no christmas

no tinsel
no holly
no pine needles
to gather in
small crevices
lingering til
july
no carols
or fruitcakes
no desire for
such pointless
frivolities
when all is said
and done
no gifts carefully
picked and
wrapped just so
no playground plans
no sunshine strolls
no love
no life
just, no.

sometimes when i dare to tell you

sometimes
i am flim flam
or skewiff
or shmeh-bleh
or other phrases
or syllables
crammed together
on the spot
because it’s easier
for nonsense
to be spoken
than to vocalise
the deep other
that lurks
mostly in a corner
but occasionally
darting out
shoving sense from
all sectors
and chaos reigns supreme

breaking point

WordPress, thou art my confession box, as it were, or one of many, for the internet’s good like that. But this is the place where I talk most frankly about mental health, and I’ve certainly come to the complete realisation today that there is no way that I can be on prednisone/in this current mental state without some kind of corresponding medication for my head. Three days back on my highest dose of prednisone, three days of on-and-off mental trauma. It really can’t be coincidence.

Spending half an hour lying on the bathroom floor, alternating between foetal position and sobbing and spread eagled, staring at the ceiling… that’s not the way evenings are supposed to go. I shouldn’t be telling myself ‘I don’t want to die’ over and over until I’m hysterical. I’m certainly not suicidal, it’s quite the opposite. I’m terrified of dying before I’ve proven myself. I’m terrified of something going wrong with my disease or my head or my medication and not being able to be all that I hypothetically know I can be, at least not when I’m in the throes of mental anguish.

I think I’m reacting far too much to this medication/situation for it just to be a psychosomatic thing. But regardless of what’s caused it, I need to get it to stop. As long as I can hold out the next couple of days, until I see my GP, it might all be okay.

And this was just one of those things that I needed to get out of my system. Much like so many things, but at least typing out feelings is actually able to be done. Getting rid of poisonous synapses and intestines… that’s what we’re working on.

on DRUGS (with PICTURES!)

It’s official – I have a love/hate relationship with prednisone.

Photo on 2013-01-27 at 15.15

I’ve been on it for nearly two months now, and it’s the only thing that’s had any kind of effect on my UC symptoms. But, as previously mentioned, I’ve been tapering it… and my insides have been starting to play up a bit again. So after a chat with Jacqui, the lovely IBD nurse at Middlemore – and after she consulted with the head of gastro, who’s one of the doctors on my case, as it were, I’m back up to my initial dose – that’s 20mg a day, which is actually a fairly small dose, still, but twice as much as I’ve been on for the past week.

And now that I’m on day two of taking it again, I’ve already had a freakout session. I had a few good ones soon after starting the pred, but after the first taper and then the second, I was feeling a little saner. But now – bam. It’s like I have to choose between intestinal and mental health – I can’t have both. I’m still at the stage where they can’t be sure whether or not my body and the infliximab are cooperating to make it work, so steroids are all that there is for now. In some ways, steroids are better than infliximab. Cheaper, for one thing. Pills, rather than infusions, which is a definite bonus.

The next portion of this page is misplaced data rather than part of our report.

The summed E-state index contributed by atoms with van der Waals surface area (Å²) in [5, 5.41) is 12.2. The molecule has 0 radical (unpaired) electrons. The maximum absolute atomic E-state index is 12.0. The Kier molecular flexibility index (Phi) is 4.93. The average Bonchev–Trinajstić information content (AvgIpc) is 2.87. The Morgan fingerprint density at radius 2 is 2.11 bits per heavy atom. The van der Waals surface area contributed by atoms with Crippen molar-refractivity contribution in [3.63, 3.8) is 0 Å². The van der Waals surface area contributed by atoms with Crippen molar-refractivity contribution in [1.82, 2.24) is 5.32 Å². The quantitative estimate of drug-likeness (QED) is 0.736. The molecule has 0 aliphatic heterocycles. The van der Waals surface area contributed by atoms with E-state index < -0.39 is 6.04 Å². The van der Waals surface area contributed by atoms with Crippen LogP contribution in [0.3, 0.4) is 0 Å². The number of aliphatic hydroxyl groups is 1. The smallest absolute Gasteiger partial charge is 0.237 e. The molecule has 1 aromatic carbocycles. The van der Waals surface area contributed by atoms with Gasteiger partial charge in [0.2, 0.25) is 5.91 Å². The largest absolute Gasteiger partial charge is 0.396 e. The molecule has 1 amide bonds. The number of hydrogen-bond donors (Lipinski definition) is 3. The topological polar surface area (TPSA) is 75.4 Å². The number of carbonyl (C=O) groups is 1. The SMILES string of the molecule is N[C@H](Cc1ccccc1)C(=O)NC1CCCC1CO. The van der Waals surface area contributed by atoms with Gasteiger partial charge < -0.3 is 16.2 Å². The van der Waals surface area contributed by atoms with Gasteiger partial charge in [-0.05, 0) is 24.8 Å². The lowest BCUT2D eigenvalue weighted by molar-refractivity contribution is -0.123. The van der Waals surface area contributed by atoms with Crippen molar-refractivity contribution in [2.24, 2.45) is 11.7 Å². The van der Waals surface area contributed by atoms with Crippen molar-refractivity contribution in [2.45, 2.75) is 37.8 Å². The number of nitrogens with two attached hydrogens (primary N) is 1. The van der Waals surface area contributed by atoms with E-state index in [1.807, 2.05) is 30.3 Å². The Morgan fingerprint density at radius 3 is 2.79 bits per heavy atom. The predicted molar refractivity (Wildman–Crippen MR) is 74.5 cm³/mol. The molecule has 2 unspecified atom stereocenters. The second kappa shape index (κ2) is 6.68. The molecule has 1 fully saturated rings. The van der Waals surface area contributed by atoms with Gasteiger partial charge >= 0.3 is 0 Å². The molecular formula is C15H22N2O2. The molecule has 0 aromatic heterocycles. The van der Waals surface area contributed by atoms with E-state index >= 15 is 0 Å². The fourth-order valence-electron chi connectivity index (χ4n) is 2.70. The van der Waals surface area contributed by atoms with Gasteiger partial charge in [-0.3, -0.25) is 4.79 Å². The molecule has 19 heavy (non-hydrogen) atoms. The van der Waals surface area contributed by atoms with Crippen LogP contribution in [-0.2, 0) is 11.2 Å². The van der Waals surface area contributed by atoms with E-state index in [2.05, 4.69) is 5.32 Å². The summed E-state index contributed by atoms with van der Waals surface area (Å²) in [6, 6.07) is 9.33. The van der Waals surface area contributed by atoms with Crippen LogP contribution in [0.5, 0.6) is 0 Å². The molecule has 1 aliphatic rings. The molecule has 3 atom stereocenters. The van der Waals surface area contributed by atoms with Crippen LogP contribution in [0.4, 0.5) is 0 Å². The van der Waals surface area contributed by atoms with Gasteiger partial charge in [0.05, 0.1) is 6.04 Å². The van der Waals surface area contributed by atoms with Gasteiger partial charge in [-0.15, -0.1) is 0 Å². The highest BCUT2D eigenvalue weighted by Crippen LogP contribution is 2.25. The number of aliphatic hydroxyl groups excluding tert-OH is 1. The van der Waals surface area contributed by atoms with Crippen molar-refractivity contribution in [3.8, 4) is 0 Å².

But my mind is not okay with prednisone. Nor is my body, in other ways – I’m trying desperately to get healthier and fitter, and taking medication that can cause weight gain and puffy face and all that jazz is just making the mental breakdown all the worse. There’s no winning. Either I’m sick, and can’t do anything to make myself healthier in any way – or I’m ‘healthy’, colon-speaking, and I turn into an angry pufferfish.

It’s becoming very easy to just feel sorry for myself and melt into a sobbing mess. Lord knows it has happened before. I can yank myself out of the deepest pits of despair sometimes – doing the dishes while singing along to Avril Lavigne’s first album sort of helped, even if I did mostly just get angry at the kitchen. Frittering away time on Facebook and Reddit, even if it feels empty and pointless, it’s still better than lying facedown on the carpet, right?

But hey. Maybe it’s time to introduce you to ALL my drug friends. There’s more to life than prednisone, after all – even if none of it seems to do much, into my body it goes!

Therefore, let me present

BRIAR’S DAILY DRUG COCKTAIL.

look at how much fun we have together!

The day starts with the aforementioned prednisone. Four little white tablets, knocked back at once, because I’m cool like that. Along with my first four Asacol of the day. Asacol is mesalazine – which, according to Wikipedia is ‘a bowel-specific drug that acts locally in the gut and has its predominant actions there, thereby having few systemic side effects.’

more like asaCOOL, amirite?

So there you go. I’ve been on Asacol for about two years now, ever since I said to the doctor that the relationship between myself and the Pentasa enemas he prescribed was not going anywhere anytime fast. Nor were my symptoms. They didn’t really go anywhere with the Asacol either, but, as I’ve said before, and I’ll say again (likewise my doctors), if I wasn’t taking it, who knows how much worse I might be? The prednisone needs to be with food, and the Asacol is twice a day, so they get scarfed down with whatever I can stomach for breakfast.

Then, some mornings – though mercifully not all mornings at the moment, I pop my bff, TRAMADOL. Some mornings I’ll attempt paracetamol first… I do have a box as tall as my head of the stuff, after all…

SO MANY DRUGS

…but realistically, the kind of pain that paracetamol can handle is just my daily business, so if I feel like I need pain relief, it just doesn’t cut it. So that’s where my tramz come in to play!

tramadolololololololol...